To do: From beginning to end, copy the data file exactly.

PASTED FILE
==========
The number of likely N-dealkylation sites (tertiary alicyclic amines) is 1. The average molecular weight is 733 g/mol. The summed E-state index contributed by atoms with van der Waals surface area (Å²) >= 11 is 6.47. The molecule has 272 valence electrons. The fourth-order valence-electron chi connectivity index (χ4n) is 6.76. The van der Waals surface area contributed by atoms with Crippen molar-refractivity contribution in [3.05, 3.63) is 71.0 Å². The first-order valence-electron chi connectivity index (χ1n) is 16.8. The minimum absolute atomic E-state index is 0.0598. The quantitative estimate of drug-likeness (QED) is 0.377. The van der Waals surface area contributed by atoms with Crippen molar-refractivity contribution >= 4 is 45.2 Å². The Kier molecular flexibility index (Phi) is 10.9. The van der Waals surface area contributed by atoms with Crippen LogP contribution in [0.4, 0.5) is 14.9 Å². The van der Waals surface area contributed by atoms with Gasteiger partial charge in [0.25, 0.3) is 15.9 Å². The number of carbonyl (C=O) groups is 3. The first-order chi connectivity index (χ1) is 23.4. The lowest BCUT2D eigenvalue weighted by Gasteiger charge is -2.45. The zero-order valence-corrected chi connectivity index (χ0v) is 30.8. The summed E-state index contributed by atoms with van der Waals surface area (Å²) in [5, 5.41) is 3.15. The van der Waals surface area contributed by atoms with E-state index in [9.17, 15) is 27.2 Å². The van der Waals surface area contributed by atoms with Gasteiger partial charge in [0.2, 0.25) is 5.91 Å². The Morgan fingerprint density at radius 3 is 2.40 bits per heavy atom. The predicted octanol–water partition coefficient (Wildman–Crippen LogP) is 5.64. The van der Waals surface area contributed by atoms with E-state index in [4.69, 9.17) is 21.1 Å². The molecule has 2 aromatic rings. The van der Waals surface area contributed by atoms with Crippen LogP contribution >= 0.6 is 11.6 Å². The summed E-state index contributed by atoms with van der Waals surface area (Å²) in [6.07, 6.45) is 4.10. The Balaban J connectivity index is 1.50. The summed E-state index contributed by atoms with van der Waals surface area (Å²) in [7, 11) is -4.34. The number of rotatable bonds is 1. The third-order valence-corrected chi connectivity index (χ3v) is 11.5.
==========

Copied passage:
The number of likely N-dealkylation sites (tertiary alicyclic amines) is 1. The average molecular weight is 733 g/mol. The summed E-state index contributed by atoms with van der Waals surface area (Å²) >= 11 is 6.47. The molecule has 272 valence electrons. The fourth-order valence-electron chi connectivity index (χ4n) is 6.76. The van der Waals surface area contributed by atoms with Crippen molar-refractivity contribution in [3.05, 3.63) is 71.0 Å². The first-order valence-electron chi connectivity index (χ1n) is 16.8. The minimum absolute atomic E-state index is 0.0598. The quantitative estimate of drug-likeness (QED) is 0.377. The van der Waals surface area contributed by atoms with Crippen molar-refractivity contribution >= 4 is 45.2 Å². The Kier molecular flexibility index (Phi) is 10.9. The van der Waals surface area contributed by atoms with Crippen LogP contribution in [0.4, 0.5) is 14.9 Å². The van der Waals surface area contributed by atoms with Gasteiger partial charge in [0.25, 0.3) is 15.9 Å². The number of carbonyl (C=O) groups is 3. The first-order chi connectivity index (χ1) is 23.4. The lowest BCUT2D eigenvalue weighted by Gasteiger charge is -2.45. The zero-order valence-corrected chi connectivity index (χ0v) is 30.8. The summed E-state index contributed by atoms with van der Waals surface area (Å²) in [5, 5.41) is 3.15. The van der Waals surface area contributed by atoms with E-state index in [9.17, 15) is 27.2 Å². The van der Waals surface area contributed by atoms with Gasteiger partial charge in [0.2, 0.25) is 5.91 Å². The Morgan fingerprint density at radius 3 is 2.40 bits per heavy atom. The predicted octanol–water partition coefficient (Wildman–Crippen LogP) is 5.64. The van der Waals surface area contributed by atoms with E-state index in [4.69, 9.17) is 21.1 Å². The molecule has 2 aromatic rings. The van der Waals surface area contributed by atoms with Crippen LogP contribution >= 0.6 is 11.6 Å². The summed E-state index contributed by atoms with van der Waals surface area (Å²) in [6.07, 6.45) is 4.10. The Balaban J connectivity index is 1.50. The summed E-state index contributed by atoms with van der Waals surface area (Å²) in [7, 11) is -4.34. The number of rotatable bonds is 1. The third-order valence-corrected chi connectivity index (χ3v) is 11.5.